T.J. Cooke does a similar kind of manipulation in his Kiss and Tell. London lawyer Jill Shadow is a single mother who’s worked hard to put a life together for herself and her daughter Hannah. All’s going well enough until she agrees to take the case of Bella Kiss, who’s been arrested for drugs smuggling. Bella admits she brought illegal drugs into the country, but she won’t tell who paid or coerced her to do so. She’s obviously covering up for someone and afraid of what will happen if she doesn’t. Because she isn’t very helpful in her own case, Shadow drops her as a client, but then changes her mind when she sees just how vulnerable Bella is. Bit by bit, Shadow uncovers a network that involves some very powerful and ruthless people. Then there’s a murder. That murder is connected to an earlier death and to Shadow’s client. Now, some very dangerous people are determined that Shadow won’t take her investigation any further. As the novel goes on, Cooke makes it clear that some people are not what they seem. That strategy is a very effective way to manipulate the reader into one kind of solution to the case when Cooke really has something else in mind.
Another way crime writers manipulate readers is with the use of secrets that characters keep. Readers want to know those secrets; they want to find out the truth. Slowly revealing those secrets not only adds to the tension in a novel, but also can lead the reader to care about characters. Readers often get invested in characters when they know their secrets. Barbara Vine’s (AKA Ruth Rendell) A Dark-Adapted Eye for instance is the story of long-held secrets in the Longley family. Years ago, Vera Longley Hilliard was executed for murder. The family has done all it could to erase that part of the past and live a very respectable, middle-class life. Then journalist Daniel Stewart gets interested in the Hilliard case and wants to know more about the case and the family. So he asks Vera Hilliard’s niece Faith Longley Severn to help him put the pieces of the puzzle together. As the two interact, Severn has to come face to face with her family’s past – and with several secrets. It’s one of those secrets that actually inspired this post. We don’t know the truth about one member of the Longley family until the end of the book and that secret keeps readers invested all the way through.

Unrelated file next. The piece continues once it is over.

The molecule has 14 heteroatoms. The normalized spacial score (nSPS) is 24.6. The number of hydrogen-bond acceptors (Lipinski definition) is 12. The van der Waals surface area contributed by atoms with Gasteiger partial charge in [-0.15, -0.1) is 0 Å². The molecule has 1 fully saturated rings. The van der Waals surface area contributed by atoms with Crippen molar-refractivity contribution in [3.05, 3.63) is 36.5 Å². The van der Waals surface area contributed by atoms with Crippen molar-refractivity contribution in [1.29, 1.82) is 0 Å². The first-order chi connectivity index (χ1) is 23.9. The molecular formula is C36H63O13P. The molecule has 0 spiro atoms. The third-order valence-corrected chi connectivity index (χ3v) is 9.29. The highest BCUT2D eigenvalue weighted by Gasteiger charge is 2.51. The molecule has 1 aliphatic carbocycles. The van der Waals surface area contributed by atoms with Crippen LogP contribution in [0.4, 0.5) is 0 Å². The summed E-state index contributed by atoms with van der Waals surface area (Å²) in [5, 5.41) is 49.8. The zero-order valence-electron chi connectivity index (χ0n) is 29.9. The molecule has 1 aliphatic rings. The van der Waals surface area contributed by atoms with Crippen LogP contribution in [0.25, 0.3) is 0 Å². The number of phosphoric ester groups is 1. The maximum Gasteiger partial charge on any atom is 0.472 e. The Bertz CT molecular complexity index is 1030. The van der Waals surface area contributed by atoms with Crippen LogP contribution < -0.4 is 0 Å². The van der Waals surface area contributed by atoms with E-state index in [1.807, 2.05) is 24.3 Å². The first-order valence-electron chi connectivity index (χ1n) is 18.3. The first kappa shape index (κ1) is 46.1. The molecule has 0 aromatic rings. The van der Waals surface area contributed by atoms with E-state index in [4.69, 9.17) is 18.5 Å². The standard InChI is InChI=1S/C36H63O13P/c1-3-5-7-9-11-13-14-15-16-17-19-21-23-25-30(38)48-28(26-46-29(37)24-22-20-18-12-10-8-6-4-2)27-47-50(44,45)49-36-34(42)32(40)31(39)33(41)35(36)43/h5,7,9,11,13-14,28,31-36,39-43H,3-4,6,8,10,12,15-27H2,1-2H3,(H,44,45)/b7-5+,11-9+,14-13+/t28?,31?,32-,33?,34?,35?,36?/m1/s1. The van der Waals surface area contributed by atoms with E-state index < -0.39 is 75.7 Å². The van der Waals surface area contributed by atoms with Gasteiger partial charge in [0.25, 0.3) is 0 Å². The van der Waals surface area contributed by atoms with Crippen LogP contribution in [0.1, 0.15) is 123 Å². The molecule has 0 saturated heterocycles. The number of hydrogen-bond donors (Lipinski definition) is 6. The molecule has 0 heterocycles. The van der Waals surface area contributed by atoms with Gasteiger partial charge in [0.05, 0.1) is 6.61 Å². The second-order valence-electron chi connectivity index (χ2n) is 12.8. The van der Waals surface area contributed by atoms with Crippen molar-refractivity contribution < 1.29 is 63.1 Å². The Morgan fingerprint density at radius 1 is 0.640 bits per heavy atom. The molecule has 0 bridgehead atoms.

Most crime fiction fans know they’re being manipulated as they read. That’s part of the game. And if that manipulation means a terrific surprise ending, interesting revelations about characters or a good match of wits between author and reader, that can add to a novel. And crime fiction fans like that. When it’s done unfairly though, so that readers don’t get important information they need, or if there’s no payoff for that manipulation, then readers get pulled out of the story.
What about you? If you’re a reader, do you mind having your thinking manipulated? What’s your line between ‘it’s all part of the game’ and ‘this is not fair?’ If you’re a writer, how do you keep on the ‘playing fair’ part of that balance?
*NOTE: The title of this post is a line from Eric Clapton’s Lead Me On.